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. Last Updated: 07/27/2016

The Secret of Baking Potato Pie a la Russe

In response to "Russian Potato Pie Proves Fit for Export," a column by Vladislav Schnitzer on Dec. 24.

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Email the Opinion Page Editor

Editor,


I wish you had seen fit to include the potato pie recipe in the article. It sounds like a perfect winter food and I became hungry for it as I read about it! I imagine something structurally resembling an Italian calzone -- an egg- and butter-enriched dough filled with mashed potato and onion softened and flavored with the addition of a little broth.

I will make some this weekend and if it comes out well I will e-mail photos of the New York version. I think I will add some chopped steamed spinach to a couple of them.

The simplest foods have universal appeal. I worked in restaurants for three years and all the chefs I know prepare simple meals using about five ingredients when they cook at home. Thanks for Mr. Schnitzer's wonderful story and have a peaceful and prosperous 2002.

Robin Lester
New York



Editor,


I was intrigued by Vladislav Schnitzer's article on potato pie. Is the recipe available?

John Gilliam
Alabama



Editor,


I read Vladimir Schnitzer's "Pensioner's Pen" without fail. It is a most interesting column, and gives us Westerners an inkling of life in Russia with its many nuances.

Perhaps Mr. Schnitzer's wife might be kind enough to share the recipe of her wonderful Russian potato pie with her husband's faithful readers? But maybe it is a secret family recipe.

Just thought I would ask.

Carol Head
Ontario, Canada



Editor's Note: This is a selection of the dozen or so letters requesting the potato pie recipe, which is provided below courtesy of Vladislav Schnitzer and his wife Maria.

Russian Potato Pie Recipe



1. Take half a kilo of puff pastry dough (it can be bought ready-made) and divide it into two sheets.

2. For the filling, boil 6 large potatoes in their skins, then peel and mash.

3. Finely chop two large onions, fry them with butter on a low setting and then mix with the mashed potatoes.

4. Add salt and pepper and finely chopped dill according to taste.

5. Rub a baking tray with butter and lay one sheet of the dough on it. Spread the filling on the dough and cover it with the remaining sheet of dough so that the filling is completely covered.

6. Brush a beaten egg on the upper sheet of dough.

7. Bake the pie in the oven for 15 to 20 minutes at a temperature of 150 to 200 degrees Celsius. Check on the pie's progress and remove when it is browned on top.

Pay Judges More





In response to "Doing Business in Russia Again?!" a comment by Martin R. Snyder on Jan. 9.

Editor,


I am a young Italian legal scholar at the University of Verona, a former intern at the United Nations Commission on International Trade Law and a practicing lawyer. I study and teach international trade law and I often travel to Russia.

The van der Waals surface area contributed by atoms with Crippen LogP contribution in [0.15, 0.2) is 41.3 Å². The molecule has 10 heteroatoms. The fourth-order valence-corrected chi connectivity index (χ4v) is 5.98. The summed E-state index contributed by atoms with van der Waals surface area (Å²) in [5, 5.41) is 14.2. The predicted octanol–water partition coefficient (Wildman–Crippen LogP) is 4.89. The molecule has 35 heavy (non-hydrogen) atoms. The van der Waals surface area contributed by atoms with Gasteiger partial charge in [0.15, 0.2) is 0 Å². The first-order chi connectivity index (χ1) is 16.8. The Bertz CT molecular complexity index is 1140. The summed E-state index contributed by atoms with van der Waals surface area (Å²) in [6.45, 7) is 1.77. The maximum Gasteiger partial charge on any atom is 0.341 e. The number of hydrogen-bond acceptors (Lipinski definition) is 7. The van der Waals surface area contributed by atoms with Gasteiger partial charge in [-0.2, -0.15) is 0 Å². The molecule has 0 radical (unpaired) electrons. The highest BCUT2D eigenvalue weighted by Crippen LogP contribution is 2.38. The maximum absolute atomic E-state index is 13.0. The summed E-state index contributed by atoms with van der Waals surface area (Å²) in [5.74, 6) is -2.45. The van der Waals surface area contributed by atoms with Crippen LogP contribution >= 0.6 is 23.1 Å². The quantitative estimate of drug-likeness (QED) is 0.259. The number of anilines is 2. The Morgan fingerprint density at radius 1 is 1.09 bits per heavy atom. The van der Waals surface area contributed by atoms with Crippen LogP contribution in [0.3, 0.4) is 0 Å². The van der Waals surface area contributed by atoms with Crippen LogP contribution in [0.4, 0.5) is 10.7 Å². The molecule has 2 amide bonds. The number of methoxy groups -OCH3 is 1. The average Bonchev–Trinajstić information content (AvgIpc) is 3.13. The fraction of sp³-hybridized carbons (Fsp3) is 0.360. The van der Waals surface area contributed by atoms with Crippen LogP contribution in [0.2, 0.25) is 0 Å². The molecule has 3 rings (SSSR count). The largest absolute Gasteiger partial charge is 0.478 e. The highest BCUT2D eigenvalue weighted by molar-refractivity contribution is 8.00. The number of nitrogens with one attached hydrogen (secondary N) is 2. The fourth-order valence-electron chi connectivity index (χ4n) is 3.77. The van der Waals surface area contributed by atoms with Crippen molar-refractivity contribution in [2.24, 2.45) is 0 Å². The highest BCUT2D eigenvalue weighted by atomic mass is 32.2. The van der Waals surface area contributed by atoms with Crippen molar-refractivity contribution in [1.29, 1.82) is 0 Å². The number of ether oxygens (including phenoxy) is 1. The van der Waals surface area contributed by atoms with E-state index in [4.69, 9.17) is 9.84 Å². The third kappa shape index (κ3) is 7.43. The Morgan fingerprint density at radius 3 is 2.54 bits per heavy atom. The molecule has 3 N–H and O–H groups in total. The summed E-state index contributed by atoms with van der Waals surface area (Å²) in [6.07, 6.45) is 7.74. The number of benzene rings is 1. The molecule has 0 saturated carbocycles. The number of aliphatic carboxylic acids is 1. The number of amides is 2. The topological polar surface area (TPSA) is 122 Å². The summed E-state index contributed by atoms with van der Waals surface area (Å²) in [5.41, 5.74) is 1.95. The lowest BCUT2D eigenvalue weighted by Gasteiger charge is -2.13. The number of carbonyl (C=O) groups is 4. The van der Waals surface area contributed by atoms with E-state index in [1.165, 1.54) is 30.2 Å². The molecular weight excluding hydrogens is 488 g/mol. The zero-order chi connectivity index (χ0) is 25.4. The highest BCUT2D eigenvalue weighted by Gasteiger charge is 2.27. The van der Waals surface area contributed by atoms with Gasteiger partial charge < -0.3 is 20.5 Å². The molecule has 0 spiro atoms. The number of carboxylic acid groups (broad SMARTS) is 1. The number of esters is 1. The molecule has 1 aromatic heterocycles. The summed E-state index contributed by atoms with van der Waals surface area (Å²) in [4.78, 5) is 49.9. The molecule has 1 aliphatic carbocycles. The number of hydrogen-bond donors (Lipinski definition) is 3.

My little understanding of the Russian legal system, both through practical experience and legal studies, but mainly through strong ties with Russian lawyers, has brought me to believe that the traditional "economic" approach to the issue of business in this country is out of step with real commercial practice.

For the sake of clarity, I believe that before even taking into account the immense economical resources of this country (which are indisputable), business men should be looking closely at the progress made in the Russian legal system.

Basic issues such as bank guarantees, enforcement of decisions, protection of foreign investments, judges' impartiality and rights of shareholders are still far from being satisfactorily dealt with in the Russian legal system. It may be pointed out, for instance, that waivers of jurisdiction in favor of foreign courts are still not enforceable under Russian law.

Bank guarantees can still cause problems when issued by a Russian bank. There have been cases in the Moscow courts where foreign business entities have been denied the right of due process. In other cases, property held by foreign companies in joint venture agreements was nationalized under arcane administrative legal provisions.

Obviously, large enterprises tend to have less trouble than medium-sized or small ones, since they can afford to pay large legal fees or can solve problems through political pressure rather than through the courts.

However, it is a fact that up to the present time, foreign business entities seeking redress in Russian courts are quite unlikely to receive full protection of their rights against Russian parties. This is largely due to the lack of a true separation of powers (i.e. the independence of judges from legislative and executive branches), which never existed during the Soviet times.

I believe that before speaking about Russia's accession to the WTO (which, of course, is of extreme importance), President Vladimir Putin should endeavor to create a truly independent judiciary system. There is no point in encouraging businesses to come to Russia if, once established, they cannot be sure that their rights will be protected in case of default by the Russian party.

Someone once said that a system where a judge is paid less than a mediocre lawyer is not a democratic system. This still seems to be the case with Russia.

Leonardo Graffi
Verona, Italy